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Despite blowout, Pacers not in panic mode

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Depending on your outlook, there is no need to panic or every reason to be concerned.

On the one hand, the Indiana Pacers still firmly control their Eastern Conference Semifinals series against the Washington Wizards and can close it out tonight in Game 6.

If they don’t, they’ll get another chance at home Sunday.

On the other hand, the Pacers were blasted — at home — in a close-out opportunity Tuesday night and head to Washington with shaken confidence against a dangerous and rejuvenated opponent.

Lose tonight, and the series is back up for grabs.

As far as the sixth-seeded Wizards are concerned, it already is.

“We still have an opportunity. We feel like if we play our game, we can beat these guys,” Wizards coach Randy Wittman said after their resounding    102-79 Game 5 triumph.

The win not only staved off elimination, it re-instilled a belief that toppling No. 1 Indiana is not too tall an order.

“If you want to win playoff series and play at a championship level, you have to be able to win on the road,” said           All-Star point guard John Wall, who had 27 points, five assists and five rebounds in the victory. “We have to find a way to win at home (tonight).”

To date, that’s something the Wizards have not done in the best-of-seven series, which Indiana leads 3-2. And that’s where the Pacers find a measure of solace.

After dropping Game 1 at Bankers Life Fieldhouse, the Pacers rallied for three straight victories, including two at Washington. They are 4-1 on the road in the playoffs and still have two opportunities to close the series.

“Still up 3-2,” Pacers coach Frank Vogel said after Tuesday’s defeat. “It’s only one loss, whether you lose by 20-something or lose by one. It’s one loss.

“We’ve got to go back and respond for Game 6.”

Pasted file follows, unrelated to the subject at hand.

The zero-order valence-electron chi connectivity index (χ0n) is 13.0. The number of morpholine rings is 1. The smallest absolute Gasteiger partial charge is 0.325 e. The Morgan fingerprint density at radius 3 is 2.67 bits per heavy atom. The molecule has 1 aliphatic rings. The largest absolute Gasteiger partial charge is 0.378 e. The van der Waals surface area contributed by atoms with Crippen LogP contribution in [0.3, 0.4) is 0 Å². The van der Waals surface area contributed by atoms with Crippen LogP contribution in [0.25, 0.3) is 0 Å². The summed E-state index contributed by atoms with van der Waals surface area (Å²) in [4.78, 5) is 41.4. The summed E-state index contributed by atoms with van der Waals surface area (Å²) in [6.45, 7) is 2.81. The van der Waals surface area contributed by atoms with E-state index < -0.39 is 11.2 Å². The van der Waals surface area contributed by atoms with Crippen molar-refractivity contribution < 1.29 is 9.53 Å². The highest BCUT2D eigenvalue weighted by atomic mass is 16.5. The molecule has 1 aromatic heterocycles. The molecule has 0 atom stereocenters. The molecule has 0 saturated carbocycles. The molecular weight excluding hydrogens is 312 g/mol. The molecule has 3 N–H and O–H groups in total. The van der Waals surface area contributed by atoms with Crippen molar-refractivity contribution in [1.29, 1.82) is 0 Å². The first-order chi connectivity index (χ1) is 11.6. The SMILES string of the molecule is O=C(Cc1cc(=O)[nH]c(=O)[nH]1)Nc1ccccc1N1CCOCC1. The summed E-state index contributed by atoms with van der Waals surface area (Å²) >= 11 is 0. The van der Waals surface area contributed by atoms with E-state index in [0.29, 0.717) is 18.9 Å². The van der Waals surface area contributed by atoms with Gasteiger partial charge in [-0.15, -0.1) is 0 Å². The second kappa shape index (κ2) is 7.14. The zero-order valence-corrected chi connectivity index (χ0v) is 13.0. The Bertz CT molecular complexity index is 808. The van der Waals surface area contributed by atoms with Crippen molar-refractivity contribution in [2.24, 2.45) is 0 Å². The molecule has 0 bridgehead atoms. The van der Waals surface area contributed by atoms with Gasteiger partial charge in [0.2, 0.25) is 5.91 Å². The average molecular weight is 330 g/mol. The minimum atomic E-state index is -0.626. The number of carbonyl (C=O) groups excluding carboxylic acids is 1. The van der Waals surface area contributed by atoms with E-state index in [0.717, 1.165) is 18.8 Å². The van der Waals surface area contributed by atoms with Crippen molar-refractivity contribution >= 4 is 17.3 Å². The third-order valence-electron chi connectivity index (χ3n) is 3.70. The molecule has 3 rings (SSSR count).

Whatever the response, it will come in the wake of one of the worst playoff performances in franchise history.

Outrebounded 62-23 and outplayed in virtually all other areas, the Pacers were never in contention after the first quarter. Outscored 31-14 in the third period, the Pacers trailed by 30 late in the fourth and had only two players, David West and Paul George, score in double figures.

The lifeless performance was particularly baffling on a night the Pacers were positioned to seize the series in front of a sellout home crowd.

“We didn’t come out with enough intent to win the ball game and close a team out,” said George, who had 15 points on 5-of-15 shooting from the field. “We have to watch the film, watch what we can improve on. It should be glaring.

“We have to rebound the ball. We have to do a great job of just making the (Wizards) uncomfortable, and I don’t think we did that.”

Not even close.

“We had no zip. If we want to win this series, we’re going to have to take it,” said West, who had team-high totals of 17 points and six rebounds. “They’re a very good team, a team full of guys with a lot of pride.

“They just played at a different level.”

Indiana can ill-afford a similar performance tonight, if for no other reason a Game 7 at Bankers Life Fieldhouse guarantees nothing should Washington even the series on its home floor.

Although the Pacers have played well on the road in the playoffs, they have not been efficient at home. They are 3-4 at the fieldhouse, where they trailed by 30 in ugly losses to Atlanta and Washington.

Closing the deal tonight, if they can, is clearly in their best interests.

“We’ll definitely come out with more energy than we did (Tuesday),” Pacers guard George Hill said. “We have to go in with a must-win mentality.”

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